So if we are going to estimate a value for the amount of points Liverpool lost because of their bad shooting luck in 2011/12 we need to try to allow for all of these competing factors and we'll start by being unrealistically generous to the Carling Cup holders.Below I've listed all the games where Liverpool struck the bar or post and I've calculated the expected points just prior to the shot and immediately after,only I've assumed that the ball has hit the woodwork and gone in for a spectacular goal.Where games contain multiple events I've credited Liverpool with the event that would have been most advantageous to them in terms of advancing their expected points.Games are arranged with the highest leveraged situations listed first.

How Liverpool's Expected Points would have changed if their Woodwork Strikes had been Goals.


Opponent. Expected Points Prior to Woodwork Strike. Expected Points Had Goal Been Scored. Extra Points if Goal Had Resulted from Shot.
@ Fulham. 1.26 2.73 1.47
@ Arsenal. 1.27 2.28 1.01
Villa. 0.96 1.95 0.99
WBA. 1.87 2.76 0.89
@ Everton. 1.97 2.67 0.70
Newcastle. 2.06 2.67 0.61
Arsenal. 2.38 2.84 0.46
QPR. 2.39 2.83 0.44
@Bolton. 0.12 0.54 0.42
Swansea. 2.44 2.8 0.36
@QPR. 2.68 2.96 0.28
Sunderland. 2.66 2.92 0.26
Wolves. 2.78 2.98 0.20
Chelsea. 2.84 2.99 0.15
Norwich. 2.83 2.97 0.14
@Norwich. 2.87 2.99 0.12
@Villa. 2.9 2.98 0.08
@WBA. 3.0 3.0 0
Total. 39.3 47.8 8.6

So had Liverpool unrealistically converted the majority of their bar or post shots into goals instead of an Expected longterm average of 39 points,they would have taken nearly 48 points from those games.If we add that to the actual 21 points they tallied from games where they didn't strike the woodwork,Johnson's claim of challenging for UCL participation almost becomes a reality,as they now are level on points with 4th placed Spurs with 69 points.

However,the reality would almost certainly have been much less dramatic.Liverpool underperfomed all statistical models,the 39.3 Expected Points just prior to the shots hitting the post in reality yielded only 31 actual points.Events such as their failure to defend a two goal lead at QPR were much more the cause if this type of under performance than bad luck with the woodwork.Furthermore every team hits the woodwork sometimes during a season,Liverpool should expect some of their shots to hit the bar and bounce to safety.

We can simulate these more realistic expectations in such a way as to decrease the amount of rebounding shots whilst increasing the amount of goals Liverpool might have scored,such that they are no longer an extreme outlier.If we do this over a large number of iterations and also randomize the likelihood that Liverpool will receive either high or low leveraged extra goals,the average extra benefit Liverpool would have gained by being more normal in terms of hitting the bar or post,would have been around three points.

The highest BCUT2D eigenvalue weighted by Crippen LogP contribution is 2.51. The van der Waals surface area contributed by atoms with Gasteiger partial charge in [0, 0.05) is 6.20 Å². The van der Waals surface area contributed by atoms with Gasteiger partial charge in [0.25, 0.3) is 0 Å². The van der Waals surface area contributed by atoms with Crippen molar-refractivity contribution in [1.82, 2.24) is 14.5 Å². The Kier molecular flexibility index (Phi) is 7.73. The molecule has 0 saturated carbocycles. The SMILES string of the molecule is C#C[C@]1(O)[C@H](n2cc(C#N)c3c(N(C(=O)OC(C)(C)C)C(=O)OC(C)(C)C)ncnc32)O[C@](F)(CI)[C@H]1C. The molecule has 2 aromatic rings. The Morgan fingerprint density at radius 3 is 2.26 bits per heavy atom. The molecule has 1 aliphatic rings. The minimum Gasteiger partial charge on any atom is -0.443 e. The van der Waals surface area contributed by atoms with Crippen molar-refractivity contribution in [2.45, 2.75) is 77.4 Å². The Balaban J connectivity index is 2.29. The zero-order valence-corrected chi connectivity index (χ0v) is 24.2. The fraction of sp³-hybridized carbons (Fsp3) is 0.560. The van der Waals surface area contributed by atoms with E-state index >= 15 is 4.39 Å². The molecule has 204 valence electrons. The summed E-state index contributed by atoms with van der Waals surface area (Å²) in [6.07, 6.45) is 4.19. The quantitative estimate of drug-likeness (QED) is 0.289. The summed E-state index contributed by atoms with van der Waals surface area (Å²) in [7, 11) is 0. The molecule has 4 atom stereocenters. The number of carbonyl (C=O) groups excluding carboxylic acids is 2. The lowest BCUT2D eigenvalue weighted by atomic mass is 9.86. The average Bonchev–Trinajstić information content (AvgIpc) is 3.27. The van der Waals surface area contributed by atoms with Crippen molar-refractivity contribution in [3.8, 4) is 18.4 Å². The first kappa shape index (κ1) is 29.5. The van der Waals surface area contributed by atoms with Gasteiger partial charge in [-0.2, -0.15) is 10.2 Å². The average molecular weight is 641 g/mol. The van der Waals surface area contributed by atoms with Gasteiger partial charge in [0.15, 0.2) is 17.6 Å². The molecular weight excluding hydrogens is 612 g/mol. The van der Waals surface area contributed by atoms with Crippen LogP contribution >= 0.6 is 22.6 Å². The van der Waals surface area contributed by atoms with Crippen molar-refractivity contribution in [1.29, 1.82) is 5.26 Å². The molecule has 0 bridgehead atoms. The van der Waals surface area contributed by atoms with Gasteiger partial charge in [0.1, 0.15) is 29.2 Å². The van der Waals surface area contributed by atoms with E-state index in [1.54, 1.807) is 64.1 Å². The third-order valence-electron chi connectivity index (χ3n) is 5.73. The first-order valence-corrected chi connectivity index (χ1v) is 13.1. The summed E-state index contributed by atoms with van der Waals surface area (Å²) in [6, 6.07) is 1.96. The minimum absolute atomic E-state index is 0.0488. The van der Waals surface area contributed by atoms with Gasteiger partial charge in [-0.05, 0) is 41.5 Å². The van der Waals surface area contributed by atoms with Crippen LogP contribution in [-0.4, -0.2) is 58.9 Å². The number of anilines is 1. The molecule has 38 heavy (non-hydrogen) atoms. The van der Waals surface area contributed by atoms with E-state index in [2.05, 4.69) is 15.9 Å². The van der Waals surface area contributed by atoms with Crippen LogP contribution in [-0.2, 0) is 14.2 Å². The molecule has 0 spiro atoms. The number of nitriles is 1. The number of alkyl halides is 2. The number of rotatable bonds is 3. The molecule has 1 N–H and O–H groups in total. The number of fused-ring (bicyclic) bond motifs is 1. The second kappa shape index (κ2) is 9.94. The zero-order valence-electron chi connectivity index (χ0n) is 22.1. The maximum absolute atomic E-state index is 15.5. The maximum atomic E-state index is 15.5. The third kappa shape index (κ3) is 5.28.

So rather than facing the agony of probably missing the chance of UCL football on goal difference to Spurs under The Glen Johnson Model,they suffer the agony of being pipped by Everton by a point for seventh under mine.

Monday, 14 May 2012

How Bolton Slipped into the Championship on Survival Sunday.

Bolton's fans arrived at the Britannia Stadium on Sunday hoping for an unlikely escape but prepared to enjoy a Premiership swansong and a relegation party.The final spot in the bottom three lay between themselves and Etihad bound QPR and of the nine possible permutations involving the two games only one,a Bolton win coupled with a QPR loss would keep Bolton in the top tier.

Stoke started the brighter of the two and the home crowd had barely finished their 10th minute tribute to their departing talismanic number 10,Ricky Fuller when they opened the scoring.Walters miscontrolled a fine chance just inside the six yard box,but recovered quickly enough to bundle the ball out of Bogdan's hands and over the line.Referee,Chris Foy looked towards his assistant for help,received none and almost inevitably awarded yet another controversial decision in the Potteries.

13 minutes in and Bolton's pre game chances of avoiding the drop fell from around 25% to below 10%.

Bolton immediately discarded any pretense at caution and the game became stretched as they went in search of goals and two arrived in bizarre fashion five minutes before the interval.Immediately after QPR fell behind to Manchester City,Stoke's Huth,restored to his unnatural full back position clattered an attempted clearance against Mark Davies' legs and into the net to restore Bolton to their pre game survival odds.Namesake Kevin then fired in a nearpost cross that was punched into his own net by a ring rusty Sorenson.Wanderers were now odds on to survive with a success probability in excess of 0.6.